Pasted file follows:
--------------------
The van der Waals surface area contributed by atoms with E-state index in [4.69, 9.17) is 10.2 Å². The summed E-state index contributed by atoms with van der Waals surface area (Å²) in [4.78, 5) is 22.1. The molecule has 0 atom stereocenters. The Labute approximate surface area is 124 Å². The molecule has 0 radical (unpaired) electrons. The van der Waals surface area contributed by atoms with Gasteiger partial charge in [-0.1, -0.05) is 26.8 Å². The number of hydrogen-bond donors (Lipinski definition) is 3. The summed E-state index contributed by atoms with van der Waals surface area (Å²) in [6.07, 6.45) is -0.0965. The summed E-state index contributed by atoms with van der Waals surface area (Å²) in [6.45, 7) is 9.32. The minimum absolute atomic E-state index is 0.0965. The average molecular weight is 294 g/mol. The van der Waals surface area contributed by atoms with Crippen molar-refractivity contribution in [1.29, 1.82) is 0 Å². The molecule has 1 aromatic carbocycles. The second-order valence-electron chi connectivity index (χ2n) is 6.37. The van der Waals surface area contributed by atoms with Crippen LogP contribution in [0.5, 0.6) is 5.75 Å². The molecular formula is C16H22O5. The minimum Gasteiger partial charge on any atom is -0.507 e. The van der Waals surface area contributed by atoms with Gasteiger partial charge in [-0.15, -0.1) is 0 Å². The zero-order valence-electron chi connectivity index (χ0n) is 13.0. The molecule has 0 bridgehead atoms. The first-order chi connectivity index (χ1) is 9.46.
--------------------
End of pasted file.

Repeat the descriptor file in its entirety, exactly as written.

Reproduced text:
The van der Waals surface area contributed by atoms with E-state index in [4.69, 9.17) is 10.2 Å². The summed E-state index contributed by atoms with van der Waals surface area (Å²) in [4.78, 5) is 22.1. The molecule has 0 atom stereocenters. The Labute approximate surface area is 124 Å². The molecule has 0 radical (unpaired) electrons. The van der Waals surface area contributed by atoms with Gasteiger partial charge in [-0.1, -0.05) is 26.8 Å². The number of hydrogen-bond donors (Lipinski definition) is 3. The summed E-state index contributed by atoms with van der Waals surface area (Å²) in [6.07, 6.45) is -0.0965. The summed E-state index contributed by atoms with van der Waals surface area (Å²) in [6.45, 7) is 9.32. The minimum absolute atomic E-state index is 0.0965. The average molecular weight is 294 g/mol. The van der Waals surface area contributed by atoms with Crippen molar-refractivity contribution in [1.29, 1.82) is 0 Å². The molecule has 1 aromatic carbocycles. The second-order valence-electron chi connectivity index (χ2n) is 6.37. The van der Waals surface area contributed by atoms with Crippen LogP contribution in [0.5, 0.6) is 5.75 Å². The molecular formula is C16H22O5. The minimum Gasteiger partial charge on any atom is -0.507 e. The van der Waals surface area contributed by atoms with Gasteiger partial charge in [-0.15, -0.1) is 0 Å². The zero-order valence-electron chi connectivity index (χ0n) is 13.0. The molecule has 0 bridgehead atoms. The first-order chi connectivity index (χ1) is 9.46.